More laughable still was the Wall Street Journal's editorial defiantly defending Murdoch and the paper's just-resigned former publisher Les Hinton -- despite, as HuffPost Media's Jack Mirkinson put it, News Corp. spending days "abjectly apologizing for the criminal behavior inside the company, with Rupert Murdoch personally leading the way in signed, full-page ads that ran in every national newspaper in Britain."
One final social media wrinkle: before trying to nail Rupert Murdoch with a pie during his appearance at Parliament, protestor Jonathan May-Bowles apparently tweeted: "It is a far better thing that I do now than I have ever done before #splat". After the incident, his ex-girlfriend took a swipe at him via Twitter, changing her profile to "Not funny, Not Clever, Not Your Girlfriend."
Before switching media scandals, it's also worth noting that while the phone hacking was perpetrated by a media outlet, the scandal would never have come to light if it wasn't for the dogged efforts of another media outlet, The Guardian, which has made such a strong commitment to its digital future. With the police, politicians, and prosecutors apparently too bound up in their clubby, toxic ecosystem, The Guardian, led by reporters Nick Davies and Amelia Hill, diligently stuck with this story for years and brought the truth to light.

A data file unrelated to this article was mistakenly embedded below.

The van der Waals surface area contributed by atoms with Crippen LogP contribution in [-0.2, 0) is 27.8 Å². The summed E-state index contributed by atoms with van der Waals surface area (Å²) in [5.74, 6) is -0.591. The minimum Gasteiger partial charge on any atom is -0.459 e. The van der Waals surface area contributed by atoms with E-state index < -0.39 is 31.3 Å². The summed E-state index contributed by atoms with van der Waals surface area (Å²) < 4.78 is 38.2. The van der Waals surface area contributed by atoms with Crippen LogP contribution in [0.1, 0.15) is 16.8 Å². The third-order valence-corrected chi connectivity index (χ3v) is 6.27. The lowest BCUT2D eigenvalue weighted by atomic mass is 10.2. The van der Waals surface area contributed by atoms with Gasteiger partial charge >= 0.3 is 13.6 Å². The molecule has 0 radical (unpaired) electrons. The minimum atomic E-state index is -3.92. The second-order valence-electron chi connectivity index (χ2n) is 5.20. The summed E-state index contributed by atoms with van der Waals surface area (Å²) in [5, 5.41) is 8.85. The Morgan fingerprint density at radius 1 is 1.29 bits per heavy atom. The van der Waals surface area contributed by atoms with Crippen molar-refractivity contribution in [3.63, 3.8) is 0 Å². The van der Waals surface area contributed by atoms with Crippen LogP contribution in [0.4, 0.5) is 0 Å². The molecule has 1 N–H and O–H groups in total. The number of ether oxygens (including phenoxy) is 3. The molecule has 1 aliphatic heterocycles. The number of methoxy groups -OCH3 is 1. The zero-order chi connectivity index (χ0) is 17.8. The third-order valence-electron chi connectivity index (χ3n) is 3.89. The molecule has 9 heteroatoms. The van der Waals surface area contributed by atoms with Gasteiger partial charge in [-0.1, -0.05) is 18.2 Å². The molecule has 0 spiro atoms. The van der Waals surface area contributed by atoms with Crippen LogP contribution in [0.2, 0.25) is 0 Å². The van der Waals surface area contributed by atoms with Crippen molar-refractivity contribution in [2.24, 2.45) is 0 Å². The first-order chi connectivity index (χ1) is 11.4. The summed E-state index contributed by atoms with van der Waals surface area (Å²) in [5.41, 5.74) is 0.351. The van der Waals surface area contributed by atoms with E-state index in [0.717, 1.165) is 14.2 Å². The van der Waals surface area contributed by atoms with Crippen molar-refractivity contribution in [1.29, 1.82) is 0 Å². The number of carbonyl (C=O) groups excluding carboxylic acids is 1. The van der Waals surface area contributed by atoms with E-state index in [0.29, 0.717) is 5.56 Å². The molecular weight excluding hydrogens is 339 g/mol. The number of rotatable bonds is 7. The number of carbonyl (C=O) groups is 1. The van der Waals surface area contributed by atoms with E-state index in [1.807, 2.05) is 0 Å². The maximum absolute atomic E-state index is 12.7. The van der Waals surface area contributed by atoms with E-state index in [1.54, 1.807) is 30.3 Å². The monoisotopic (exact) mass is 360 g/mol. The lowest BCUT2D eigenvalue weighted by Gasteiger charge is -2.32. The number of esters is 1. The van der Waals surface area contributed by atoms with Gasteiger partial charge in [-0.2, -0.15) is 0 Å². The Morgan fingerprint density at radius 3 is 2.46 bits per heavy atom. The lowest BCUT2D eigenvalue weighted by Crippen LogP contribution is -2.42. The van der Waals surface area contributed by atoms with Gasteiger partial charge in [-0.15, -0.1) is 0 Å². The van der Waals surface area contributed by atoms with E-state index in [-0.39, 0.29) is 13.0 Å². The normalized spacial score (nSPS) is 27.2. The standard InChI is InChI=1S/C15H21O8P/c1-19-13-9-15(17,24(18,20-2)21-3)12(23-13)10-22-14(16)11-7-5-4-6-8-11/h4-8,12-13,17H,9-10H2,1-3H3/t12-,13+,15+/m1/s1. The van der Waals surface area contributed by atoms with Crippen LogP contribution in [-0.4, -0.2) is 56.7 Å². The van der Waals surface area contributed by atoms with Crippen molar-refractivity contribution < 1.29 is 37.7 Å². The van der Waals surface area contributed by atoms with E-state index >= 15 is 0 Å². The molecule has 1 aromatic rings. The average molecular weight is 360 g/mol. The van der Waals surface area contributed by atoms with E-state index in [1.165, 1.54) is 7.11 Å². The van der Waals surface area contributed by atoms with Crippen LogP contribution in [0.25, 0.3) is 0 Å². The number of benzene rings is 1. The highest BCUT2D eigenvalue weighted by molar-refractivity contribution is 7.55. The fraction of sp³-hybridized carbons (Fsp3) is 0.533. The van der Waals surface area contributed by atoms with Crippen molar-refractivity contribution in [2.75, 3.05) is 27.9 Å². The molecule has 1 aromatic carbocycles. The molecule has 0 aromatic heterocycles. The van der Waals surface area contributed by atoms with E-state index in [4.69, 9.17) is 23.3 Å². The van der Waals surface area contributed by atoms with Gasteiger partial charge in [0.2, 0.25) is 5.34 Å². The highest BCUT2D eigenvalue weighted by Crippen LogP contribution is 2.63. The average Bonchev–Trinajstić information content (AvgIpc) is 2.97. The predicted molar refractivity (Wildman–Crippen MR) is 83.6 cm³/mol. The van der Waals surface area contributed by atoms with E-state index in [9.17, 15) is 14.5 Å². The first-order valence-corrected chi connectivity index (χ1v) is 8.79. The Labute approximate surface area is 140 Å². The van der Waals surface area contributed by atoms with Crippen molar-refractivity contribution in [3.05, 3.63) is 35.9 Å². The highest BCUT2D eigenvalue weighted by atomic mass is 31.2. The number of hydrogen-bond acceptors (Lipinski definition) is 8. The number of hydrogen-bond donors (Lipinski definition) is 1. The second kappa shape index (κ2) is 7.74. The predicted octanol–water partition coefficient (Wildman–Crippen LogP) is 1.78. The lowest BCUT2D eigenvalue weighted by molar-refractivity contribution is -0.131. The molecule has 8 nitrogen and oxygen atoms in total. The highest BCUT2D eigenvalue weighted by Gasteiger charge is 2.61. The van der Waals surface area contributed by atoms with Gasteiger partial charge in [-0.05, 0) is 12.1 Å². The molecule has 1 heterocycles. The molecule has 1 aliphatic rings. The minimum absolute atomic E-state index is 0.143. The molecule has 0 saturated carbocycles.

In the case of Dominique Strauss-Kahn, there were plenty of sordid details and breathless accounts for the media to feast on but, in this instance, the media frenzy actually took a back seat to the frenzy of the prosecutors. According to the New York Times, the office of Manhattan District Attorney Cyrus Vance, fearing that DSK would flee, pushed aggressively for a quick indictment. The speed of the prosecution added fuel to the media coverage.
But even without it, the story had plenty of elements that warranted national coverage -- the head of the IMF, a leading candidate for the presidency of France, being accused of rape. There were, of course, examples of sensationalist media over-reach, such as the story in the New York Post accusing the alleged victim of being a prostitute -- for which the paper is now being sued.
And a French outlet -- not an American one -- just reported that DSK went on, as the Daily Telegraph puts it, a "sex binge" to "let off steam" before the French election. I guess he's never heard of jogging. Or hotel porn.